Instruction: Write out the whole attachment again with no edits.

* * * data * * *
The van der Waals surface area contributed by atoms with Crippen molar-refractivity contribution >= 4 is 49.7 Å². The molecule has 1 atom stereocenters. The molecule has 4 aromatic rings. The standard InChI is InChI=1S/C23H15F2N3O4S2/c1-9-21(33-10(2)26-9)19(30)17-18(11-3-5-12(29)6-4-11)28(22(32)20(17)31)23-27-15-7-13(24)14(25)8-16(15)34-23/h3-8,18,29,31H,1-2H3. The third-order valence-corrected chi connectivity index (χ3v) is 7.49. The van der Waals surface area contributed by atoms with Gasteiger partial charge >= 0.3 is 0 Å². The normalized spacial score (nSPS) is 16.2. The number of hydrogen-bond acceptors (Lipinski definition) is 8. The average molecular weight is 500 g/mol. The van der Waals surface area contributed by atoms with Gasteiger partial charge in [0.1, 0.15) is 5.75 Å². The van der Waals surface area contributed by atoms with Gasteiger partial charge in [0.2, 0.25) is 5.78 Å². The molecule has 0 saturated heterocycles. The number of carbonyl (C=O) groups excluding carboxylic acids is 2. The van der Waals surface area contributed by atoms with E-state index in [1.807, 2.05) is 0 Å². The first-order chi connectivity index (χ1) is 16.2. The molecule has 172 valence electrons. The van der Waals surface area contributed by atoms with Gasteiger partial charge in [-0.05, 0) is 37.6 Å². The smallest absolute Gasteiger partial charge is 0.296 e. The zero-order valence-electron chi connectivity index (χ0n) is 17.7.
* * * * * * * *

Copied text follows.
The van der Waals surface area contributed by atoms with Crippen molar-refractivity contribution >= 4 is 49.7 Å². The molecule has 1 atom stereocenters. The molecule has 4 aromatic rings. The standard InChI is InChI=1S/C23H15F2N3O4S2/c1-9-21(33-10(2)26-9)19(30)17-18(11-3-5-12(29)6-4-11)28(22(32)20(17)31)23-27-15-7-13(24)14(25)8-16(15)34-23/h3-8,18,29,31H,1-2H3. The third-order valence-corrected chi connectivity index (χ3v) is 7.49. The van der Waals surface area contributed by atoms with Gasteiger partial charge >= 0.3 is 0 Å². The normalized spacial score (nSPS) is 16.2. The number of hydrogen-bond acceptors (Lipinski definition) is 8. The average molecular weight is 500 g/mol. The van der Waals surface area contributed by atoms with Gasteiger partial charge in [0.1, 0.15) is 5.75 Å². The van der Waals surface area contributed by atoms with Gasteiger partial charge in [0.2, 0.25) is 5.78 Å². The molecule has 0 saturated heterocycles. The number of carbonyl (C=O) groups excluding carboxylic acids is 2. The van der Waals surface area contributed by atoms with E-state index in [1.807, 2.05) is 0 Å². The first-order chi connectivity index (χ1) is 16.2. The molecule has 172 valence electrons. The van der Waals surface area contributed by atoms with Gasteiger partial charge in [-0.05, 0) is 37.6 Å². The smallest absolute Gasteiger partial charge is 0.296 e. The zero-order valence-electron chi connectivity index (χ0n) is 17.7.